Gwynne Dyer: Philippines Insurgency
A month ago, hardly anybody outside the Philippines had ever heard of Marawi.
Watching the controversy around this year’s St. John’s City Hall budget, I scratch my head and wonder how did they get it all so wrong.
Appraisals rise by an average of 15 per cent for homes and 20 per cent for commercial properties, the city drops the mill rate to only partially compensate, but such that there is still a real increase in taxes. This has been going on for years. And now those birds are coming home to roost.
The cold reality is that the city is trapped in a structural cycle of ever-ballooning expenses that can only be met through ever-increasing taxes. City expenses are expanding faster than the city is growing and faster than the level of property appraisals.
There is no incentive in the city to bring costs under control. The city budget process sets expense levels and then sets the tax rate to pay for it. This is the opposite of how private people and businesses set their budget. We have to make do with our income and then set our expenses accordingly.
Worst of all is council’s response to public pressure for change which makes a mockery of any claim or pretense to municipal prudent fiscal planning. First it was the arts community demanding resumption of their funding and now it’s the business community calling for a reversal of the tax hike.
Unless there is a continuous exertion of political will by council to keep expenses under control, they will continue to spiral upwards. It’s clear from recent budgets that council cannot be counted on to exert that political will.
The very structure of council assures that back room negotiations and deal-making will push expenses ever-upward with members of council reluctant to ring the alarm bell on fiscal irresponsibility for fear of damaging those relationships and losing funding for their pet projects.
This is different from the House of Assembly where the Opposition and House officers like the auditor general work to keep government responsible. At city council, it’s clear that because every councillor is responsible, no councillor is responsible.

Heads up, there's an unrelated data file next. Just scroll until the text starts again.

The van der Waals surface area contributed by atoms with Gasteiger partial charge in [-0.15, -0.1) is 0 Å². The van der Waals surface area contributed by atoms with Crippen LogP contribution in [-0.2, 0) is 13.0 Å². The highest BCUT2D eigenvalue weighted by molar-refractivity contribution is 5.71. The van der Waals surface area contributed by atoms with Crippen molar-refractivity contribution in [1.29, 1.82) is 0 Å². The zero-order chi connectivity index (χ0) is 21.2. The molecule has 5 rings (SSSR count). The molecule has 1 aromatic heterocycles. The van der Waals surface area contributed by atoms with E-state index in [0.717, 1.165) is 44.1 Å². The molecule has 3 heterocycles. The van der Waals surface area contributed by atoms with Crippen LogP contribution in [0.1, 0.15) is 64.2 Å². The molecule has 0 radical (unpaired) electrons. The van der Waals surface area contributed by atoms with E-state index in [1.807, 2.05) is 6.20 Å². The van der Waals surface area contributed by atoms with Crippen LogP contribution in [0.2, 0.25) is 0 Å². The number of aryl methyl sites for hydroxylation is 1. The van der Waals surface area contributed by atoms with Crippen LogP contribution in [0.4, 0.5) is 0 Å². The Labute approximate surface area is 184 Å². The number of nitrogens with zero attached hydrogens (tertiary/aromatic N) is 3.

But that can change. The city of St. John’s is the largest public institution in the province still not subject to scrutiny by an autonomous auditor general. A municipal auditor general outside of council control with the power of independent investigation and the mandate to share its findings with the citizens and taxpayers of St. Johns would go a long way to improve transparency and accountability at city hall.
Wouldn’t it be nice to receive regular independent reviews of city spending and operations with recommendations on how to improve the way the city spends taxpayers’ money?
Nova Scotia has a province-wide system of municipal auditors general. Responsible cities across Canada have taken the initiative to create their own offices of municipal auditors general, including Toronto.
Council claims they already are already audited but that is a misleading peace of disingenuous misdirection. Corporate-style audits, as council now has, ensure only that the city keeps its books accurately. That’s a far cry from public sector, value for money audits that examine how money is spent and the effectiveness of spending policies.
This is no time for council to be defensive and cling to old ways of operating. The St. John’s municipal budget now exceeds $300 million a year. If we are a great city, let’s act like one and be open to an independent public sector audit. Right now, St. John’s is a medium-sized city with the governance of a small village.
Taxpayers need to have confidence that we get value for money and the best possible services we deserve. A move by this council to install an autonomous municipal auditor general can help restore that confidence.